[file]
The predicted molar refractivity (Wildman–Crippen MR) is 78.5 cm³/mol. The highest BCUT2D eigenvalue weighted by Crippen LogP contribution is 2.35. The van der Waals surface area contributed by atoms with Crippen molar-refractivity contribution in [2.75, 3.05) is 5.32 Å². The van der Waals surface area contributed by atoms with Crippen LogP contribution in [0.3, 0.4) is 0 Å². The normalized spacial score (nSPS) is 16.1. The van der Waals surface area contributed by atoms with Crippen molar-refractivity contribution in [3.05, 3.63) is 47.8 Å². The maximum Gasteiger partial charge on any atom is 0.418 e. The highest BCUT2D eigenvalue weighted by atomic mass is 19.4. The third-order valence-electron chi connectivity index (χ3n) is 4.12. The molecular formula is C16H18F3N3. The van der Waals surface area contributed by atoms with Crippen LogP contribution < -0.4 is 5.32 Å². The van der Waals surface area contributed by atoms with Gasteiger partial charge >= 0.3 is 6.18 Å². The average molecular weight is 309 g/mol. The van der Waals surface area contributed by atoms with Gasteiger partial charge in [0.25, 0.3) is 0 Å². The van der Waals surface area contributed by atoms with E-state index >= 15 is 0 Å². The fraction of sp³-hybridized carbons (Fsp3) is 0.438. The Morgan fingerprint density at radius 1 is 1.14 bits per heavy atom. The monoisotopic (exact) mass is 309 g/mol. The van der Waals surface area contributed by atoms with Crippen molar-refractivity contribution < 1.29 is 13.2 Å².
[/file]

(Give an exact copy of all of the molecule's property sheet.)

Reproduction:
The predicted molar refractivity (Wildman–Crippen MR) is 78.5 cm³/mol. The highest BCUT2D eigenvalue weighted by Crippen LogP contribution is 2.35. The van der Waals surface area contributed by atoms with Crippen molar-refractivity contribution in [2.75, 3.05) is 5.32 Å². The van der Waals surface area contributed by atoms with Crippen LogP contribution in [0.3, 0.4) is 0 Å². The normalized spacial score (nSPS) is 16.1. The van der Waals surface area contributed by atoms with Crippen molar-refractivity contribution in [3.05, 3.63) is 47.8 Å². The maximum Gasteiger partial charge on any atom is 0.418 e. The highest BCUT2D eigenvalue weighted by atomic mass is 19.4. The third-order valence-electron chi connectivity index (χ3n) is 4.12. The molecular formula is C16H18F3N3. The van der Waals surface area contributed by atoms with Crippen LogP contribution < -0.4 is 5.32 Å². The van der Waals surface area contributed by atoms with Gasteiger partial charge >= 0.3 is 6.18 Å². The average molecular weight is 309 g/mol. The van der Waals surface area contributed by atoms with Gasteiger partial charge in [0.25, 0.3) is 0 Å². The van der Waals surface area contributed by atoms with E-state index >= 15 is 0 Å². The fraction of sp³-hybridized carbons (Fsp3) is 0.438. The Morgan fingerprint density at radius 1 is 1.14 bits per heavy atom. The monoisotopic (exact) mass is 309 g/mol. The van der Waals surface area contributed by atoms with Crippen molar-refractivity contribution < 1.29 is 13.2 Å².